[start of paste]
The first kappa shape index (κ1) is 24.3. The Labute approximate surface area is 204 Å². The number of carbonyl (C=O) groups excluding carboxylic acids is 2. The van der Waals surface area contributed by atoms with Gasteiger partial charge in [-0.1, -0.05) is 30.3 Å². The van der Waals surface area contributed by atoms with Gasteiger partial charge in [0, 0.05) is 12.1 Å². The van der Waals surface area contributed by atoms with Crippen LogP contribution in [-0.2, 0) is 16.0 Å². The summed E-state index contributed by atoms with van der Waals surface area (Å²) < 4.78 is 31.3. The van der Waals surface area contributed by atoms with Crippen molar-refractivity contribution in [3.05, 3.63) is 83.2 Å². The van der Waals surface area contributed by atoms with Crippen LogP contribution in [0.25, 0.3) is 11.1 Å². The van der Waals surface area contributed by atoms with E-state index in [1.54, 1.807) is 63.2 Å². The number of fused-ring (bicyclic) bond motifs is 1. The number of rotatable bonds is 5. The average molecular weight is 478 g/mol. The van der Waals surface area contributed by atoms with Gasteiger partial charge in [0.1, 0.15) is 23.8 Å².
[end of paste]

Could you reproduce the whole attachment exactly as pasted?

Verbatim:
The first kappa shape index (κ1) is 24.3. The Labute approximate surface area is 204 Å². The number of carbonyl (C=O) groups excluding carboxylic acids is 2. The van der Waals surface area contributed by atoms with Gasteiger partial charge in [-0.1, -0.05) is 30.3 Å². The van der Waals surface area contributed by atoms with Gasteiger partial charge in [0, 0.05) is 12.1 Å². The van der Waals surface area contributed by atoms with Crippen LogP contribution in [-0.2, 0) is 16.0 Å². The summed E-state index contributed by atoms with van der Waals surface area (Å²) < 4.78 is 31.3. The van der Waals surface area contributed by atoms with Crippen molar-refractivity contribution in [3.05, 3.63) is 83.2 Å². The van der Waals surface area contributed by atoms with Crippen LogP contribution in [0.25, 0.3) is 11.1 Å². The van der Waals surface area contributed by atoms with E-state index in [1.54, 1.807) is 63.2 Å². The number of fused-ring (bicyclic) bond motifs is 1. The number of rotatable bonds is 5. The average molecular weight is 478 g/mol. The van der Waals surface area contributed by atoms with Gasteiger partial charge in [0.1, 0.15) is 23.8 Å².